1
$\begingroup$

I think the correct answer is $7$ because the general quadratic is $$y_i=ax_i^2 + bx_i + c$$

Using the formula $$\color{red}{\fbox{Number of degrees of freedom = Number of data points - Number of Parameters}}$$

The $3$ parameters are $y_i,x_i^2,x_i$

So $10-3=7$ degrees of freedom.

The correct answer is indeed $7$; But is this because $x_i^2$ 'counts' as $2$ parameters as it's squared (adding the other $x_i$ to make $3$)?

I am somewhat new to this idea of degrees of freedom; so I'm not really sure which method is valid, if any?

$\endgroup$
0

2 Answers 2

4
$\begingroup$

The parameters are $a,b,c$ and not $y_i, x_i, x_i^2$ as you pointed out.

$\endgroup$
3
  • $\begingroup$ Are you sure about this as the $a,b,c$ are just constants say $4x^2 + 3x -2$? It is the $y_i, x_i, x_i^2$ that are varying with each $i$. $\endgroup$
    – BLAZE
    Commented Dec 8, 2015 at 1:22
  • 2
    $\begingroup$ $a$, $b$, and $c$ are the parameters you are trying to estimate. ${y_i, x_i, x_i^2}$ is your data. Your estimators $\hat{a}$, $\hat{b}$, and $\hat{c}$ are functions of your data. Your data has 10 degrees of freedom because it has 10 observations. Your model has 3 degrees of freedom because you are estimating three separate values (some people don't count the constant $c$ and call it 2 degrees of freedom). Your residuals have 10 - 3 = 7 degrees of freedom. There are 10 residuals (i.e. the residual vector has 10 dimensions) but they live in a 7 dimensional subspace! $\endgroup$ Commented Dec 8, 2015 at 3:52
  • $\begingroup$ @right Thanks for your answer, I appreciate that (+1) :) $\endgroup$
    – BLAZE
    Commented Dec 8, 2015 at 7:56
1
$\begingroup$

Several comments:

  • $a$, $b$, and $c$ are the parameters you are trying to estimate.
  • $\{y_i, x_i, x_i^2\}$ is your data.
  • Your estimators $\hat{a}$, $\hat{b}$, and $\hat{c}$ are functions of your data.
  • Your data has 10 degrees of freedom because it has 10 different observations.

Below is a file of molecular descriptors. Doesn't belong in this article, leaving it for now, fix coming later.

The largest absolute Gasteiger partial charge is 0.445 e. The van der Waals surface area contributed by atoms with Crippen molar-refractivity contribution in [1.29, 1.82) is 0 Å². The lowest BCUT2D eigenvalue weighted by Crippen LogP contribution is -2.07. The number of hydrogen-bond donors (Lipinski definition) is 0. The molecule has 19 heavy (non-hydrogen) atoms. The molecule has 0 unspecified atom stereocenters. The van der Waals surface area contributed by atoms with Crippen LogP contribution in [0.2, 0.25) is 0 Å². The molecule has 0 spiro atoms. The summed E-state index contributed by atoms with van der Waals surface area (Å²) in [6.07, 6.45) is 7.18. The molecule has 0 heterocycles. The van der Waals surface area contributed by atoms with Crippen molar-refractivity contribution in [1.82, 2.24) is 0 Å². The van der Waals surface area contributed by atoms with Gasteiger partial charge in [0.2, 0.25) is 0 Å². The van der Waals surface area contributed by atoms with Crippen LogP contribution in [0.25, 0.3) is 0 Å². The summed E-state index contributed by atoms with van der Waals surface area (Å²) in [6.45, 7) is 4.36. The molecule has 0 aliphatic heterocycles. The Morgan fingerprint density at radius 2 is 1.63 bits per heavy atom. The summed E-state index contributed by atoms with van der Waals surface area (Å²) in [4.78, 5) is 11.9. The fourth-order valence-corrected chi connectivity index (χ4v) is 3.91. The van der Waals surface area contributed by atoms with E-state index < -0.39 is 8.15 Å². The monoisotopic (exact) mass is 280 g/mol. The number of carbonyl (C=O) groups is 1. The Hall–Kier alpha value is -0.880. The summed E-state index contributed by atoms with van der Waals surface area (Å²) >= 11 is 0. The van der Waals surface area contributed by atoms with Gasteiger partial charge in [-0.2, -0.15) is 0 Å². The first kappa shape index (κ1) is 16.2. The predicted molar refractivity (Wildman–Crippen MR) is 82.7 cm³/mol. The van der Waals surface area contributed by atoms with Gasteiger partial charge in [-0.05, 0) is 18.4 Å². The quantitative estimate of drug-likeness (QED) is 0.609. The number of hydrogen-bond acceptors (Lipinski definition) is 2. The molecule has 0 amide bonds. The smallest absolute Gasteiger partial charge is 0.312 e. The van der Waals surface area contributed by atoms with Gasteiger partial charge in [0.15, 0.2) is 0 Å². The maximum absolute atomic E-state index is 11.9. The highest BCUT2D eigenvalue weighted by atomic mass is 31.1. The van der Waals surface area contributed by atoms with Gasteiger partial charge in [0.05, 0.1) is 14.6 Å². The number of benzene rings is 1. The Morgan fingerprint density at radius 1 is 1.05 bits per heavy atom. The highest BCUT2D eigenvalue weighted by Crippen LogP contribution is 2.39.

• Your model has 3 degrees of freedom because you are estimating three separate values. (Some people don't count the constant $c$ and call it 2 degrees of freedom.)
  • Your residuals have 10 - 3 = 7 degrees of freedom.
  • The residual vector is a 10 dimensional vector (because there are 10 residuals) but the vector lives in a 7 dimensional subspace (because it only has 7 degrees of freedom)!
$\endgroup$
3
  • $\begingroup$ Very nicely explained, (+1) just one more question; What is a constraint in this context? Are the $\{y_i, x_i, x_i^2\}$ constraints, probability theory is not my strong point. I have seen another equation that states: $\color{blue}{\fbox{Number of degrees of freedom = Number of data points - Number of Constraints}}$? If this is true then it means that a Constraint is simply a synonym for a Parameter, is this correct? $\endgroup$
    – BLAZE
    Commented Dec 8, 2015 at 7:54
  • 1
    $\begingroup$ @BLAZE I'd have to see the context to be able to say anything. It doesn't strike me as completely standard usage/terminology? but maybe in context, I'd get it. $\endgroup$ Commented Dec 8, 2015 at 8:08
  • $\begingroup$ I have found some context for the word 'constraint' please see this question. You have been of great help in answering this question, so thought you might like to try the next one. $\endgroup$
    – BLAZE
    Commented Dec 20, 2015 at 10:36

You must log in to answer this question.

Not the answer you're looking for? Browse other questions tagged .